Democrats Retreat on a Congressional Pay Raise

Democrats Retreat on a Congressional Pay Raise

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It looks like lawmakers may have to wait another year for a pay raise. The nearly $1 trillion spending package moving through the House this week had included a $4,500 per year salary increase for representatives, but the specific bill containing the pay hike has been withdrawn following complaints from House Democrats who are worried about the political implications of the move.

Congress has voted to block its own annual cost-of-living adjustments ever since the recession began in 2009, freezing pay for House members at $174,000 a year. The Congressional Research Service said that representatives would be earning $210,900 a year in 2019 if the annual pay hikes had been in effect. Factoring in inflation, lawmaker pay has fallen by 15% over the last 10 years, CRS said.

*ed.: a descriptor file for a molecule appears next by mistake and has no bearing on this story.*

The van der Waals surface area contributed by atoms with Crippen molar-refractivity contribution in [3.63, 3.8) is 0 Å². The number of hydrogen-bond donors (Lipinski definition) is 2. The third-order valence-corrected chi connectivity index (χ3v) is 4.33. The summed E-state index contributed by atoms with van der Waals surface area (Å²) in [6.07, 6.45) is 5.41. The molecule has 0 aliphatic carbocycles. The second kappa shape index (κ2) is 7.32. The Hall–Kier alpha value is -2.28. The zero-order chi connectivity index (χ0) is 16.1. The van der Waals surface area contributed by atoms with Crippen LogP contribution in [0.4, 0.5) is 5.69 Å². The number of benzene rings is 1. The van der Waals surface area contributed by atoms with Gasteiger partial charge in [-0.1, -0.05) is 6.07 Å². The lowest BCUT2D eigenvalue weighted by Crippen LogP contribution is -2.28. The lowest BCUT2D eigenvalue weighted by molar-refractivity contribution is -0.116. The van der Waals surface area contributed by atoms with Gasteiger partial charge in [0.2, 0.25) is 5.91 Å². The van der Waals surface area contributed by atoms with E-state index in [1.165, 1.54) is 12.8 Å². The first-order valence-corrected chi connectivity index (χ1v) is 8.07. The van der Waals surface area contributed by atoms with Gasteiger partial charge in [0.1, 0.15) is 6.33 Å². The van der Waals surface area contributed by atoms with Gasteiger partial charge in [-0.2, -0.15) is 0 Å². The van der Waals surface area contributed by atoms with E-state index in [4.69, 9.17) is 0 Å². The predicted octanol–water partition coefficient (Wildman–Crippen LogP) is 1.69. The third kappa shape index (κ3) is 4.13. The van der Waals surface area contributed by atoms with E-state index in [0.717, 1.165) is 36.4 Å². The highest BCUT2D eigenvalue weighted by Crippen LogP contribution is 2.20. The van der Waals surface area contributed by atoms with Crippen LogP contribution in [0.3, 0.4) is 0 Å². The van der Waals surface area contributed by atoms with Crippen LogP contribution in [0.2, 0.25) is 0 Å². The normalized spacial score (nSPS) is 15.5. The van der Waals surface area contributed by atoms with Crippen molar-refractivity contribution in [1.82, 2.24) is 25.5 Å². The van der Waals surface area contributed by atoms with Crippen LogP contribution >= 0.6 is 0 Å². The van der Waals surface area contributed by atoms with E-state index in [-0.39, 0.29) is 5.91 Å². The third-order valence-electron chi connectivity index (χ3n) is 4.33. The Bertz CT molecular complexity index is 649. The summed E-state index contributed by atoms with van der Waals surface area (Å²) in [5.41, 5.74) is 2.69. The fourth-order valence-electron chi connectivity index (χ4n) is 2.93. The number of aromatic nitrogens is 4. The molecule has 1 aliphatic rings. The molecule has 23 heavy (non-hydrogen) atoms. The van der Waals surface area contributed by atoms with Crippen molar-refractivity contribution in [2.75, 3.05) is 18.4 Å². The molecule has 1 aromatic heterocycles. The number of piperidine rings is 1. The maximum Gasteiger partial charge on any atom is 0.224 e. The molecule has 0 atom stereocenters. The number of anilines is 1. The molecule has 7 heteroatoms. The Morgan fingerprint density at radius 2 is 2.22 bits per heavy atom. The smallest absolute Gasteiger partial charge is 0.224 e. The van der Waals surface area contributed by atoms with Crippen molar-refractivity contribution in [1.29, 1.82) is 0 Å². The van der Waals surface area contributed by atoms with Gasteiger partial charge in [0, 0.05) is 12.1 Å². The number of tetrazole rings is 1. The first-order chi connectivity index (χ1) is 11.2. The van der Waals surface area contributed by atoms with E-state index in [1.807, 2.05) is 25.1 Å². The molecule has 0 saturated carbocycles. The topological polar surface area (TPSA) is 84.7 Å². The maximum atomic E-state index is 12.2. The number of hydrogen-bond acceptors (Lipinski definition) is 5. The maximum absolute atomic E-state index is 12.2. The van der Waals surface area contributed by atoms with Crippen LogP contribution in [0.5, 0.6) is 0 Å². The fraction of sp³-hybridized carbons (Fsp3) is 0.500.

A group of more than a dozen House Democrats said Monday they were concerned that the issue could be used against them in the 2020 election. Last week, the National Republican Congressional Committee mocked Democrats as “socialist elitists” for including a pay raise in the 2020 spending package, Politico reports. "Nobody wants to vote to give themselves a raise. There's nothing good about that," said Rep. Katie Hill, a freshman Democrat from California.

House Majority Leader Steny Hoyer (D-MD) said he hopes to reach an agreement with Republicans that would allow the cost-of-living adjustments to begin again without becoming a political issue. "I don't want any of my members who are in tough districts subjected to that. So we're not going to ask them to be subjected," Hoyer said Monday. "We want to make sure we have a bipartisan agreement."